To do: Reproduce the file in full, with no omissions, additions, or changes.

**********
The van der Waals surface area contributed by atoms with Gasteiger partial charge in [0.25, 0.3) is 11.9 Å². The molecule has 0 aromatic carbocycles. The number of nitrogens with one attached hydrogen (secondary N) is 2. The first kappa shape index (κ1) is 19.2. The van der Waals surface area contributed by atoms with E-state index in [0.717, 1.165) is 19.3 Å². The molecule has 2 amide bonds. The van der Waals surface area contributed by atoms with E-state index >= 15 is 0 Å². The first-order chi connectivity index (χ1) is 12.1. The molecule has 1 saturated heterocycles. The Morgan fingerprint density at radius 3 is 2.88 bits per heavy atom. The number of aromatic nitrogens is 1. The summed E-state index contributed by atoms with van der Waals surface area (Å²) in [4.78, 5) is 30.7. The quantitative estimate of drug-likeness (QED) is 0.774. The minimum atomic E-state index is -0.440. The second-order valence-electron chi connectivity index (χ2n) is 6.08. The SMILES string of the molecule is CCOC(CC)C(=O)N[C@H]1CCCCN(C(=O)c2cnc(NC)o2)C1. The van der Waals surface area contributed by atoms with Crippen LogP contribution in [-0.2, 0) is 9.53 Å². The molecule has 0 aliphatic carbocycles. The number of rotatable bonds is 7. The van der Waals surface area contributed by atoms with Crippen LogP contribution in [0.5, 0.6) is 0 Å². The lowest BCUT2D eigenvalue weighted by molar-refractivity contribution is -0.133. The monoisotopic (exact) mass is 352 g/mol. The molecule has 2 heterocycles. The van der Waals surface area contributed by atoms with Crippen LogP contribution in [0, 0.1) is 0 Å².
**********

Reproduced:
The van der Waals surface area contributed by atoms with Gasteiger partial charge in [0.25, 0.3) is 11.9 Å². The molecule has 0 aromatic carbocycles. The number of nitrogens with one attached hydrogen (secondary N) is 2. The first kappa shape index (κ1) is 19.2. The van der Waals surface area contributed by atoms with E-state index in [0.717, 1.165) is 19.3 Å². The molecule has 2 amide bonds. The van der Waals surface area contributed by atoms with E-state index >= 15 is 0 Å². The first-order chi connectivity index (χ1) is 12.1. The molecule has 1 saturated heterocycles. The Morgan fingerprint density at radius 3 is 2.88 bits per heavy atom. The number of aromatic nitrogens is 1. The summed E-state index contributed by atoms with van der Waals surface area (Å²) in [4.78, 5) is 30.7. The quantitative estimate of drug-likeness (QED) is 0.774. The minimum atomic E-state index is -0.440. The second-order valence-electron chi connectivity index (χ2n) is 6.08. The SMILES string of the molecule is CCOC(CC)C(=O)N[C@H]1CCCCN(C(=O)c2cnc(NC)o2)C1. The van der Waals surface area contributed by atoms with Crippen LogP contribution in [-0.2, 0) is 9.53 Å². The molecule has 0 aliphatic carbocycles. The number of rotatable bonds is 7. The van der Waals surface area contributed by atoms with Crippen LogP contribution in [0.5, 0.6) is 0 Å². The lowest BCUT2D eigenvalue weighted by molar-refractivity contribution is -0.133. The monoisotopic (exact) mass is 352 g/mol. The molecule has 2 heterocycles. The van der Waals surface area contributed by atoms with Crippen LogP contribution in [0, 0.1) is 0 Å².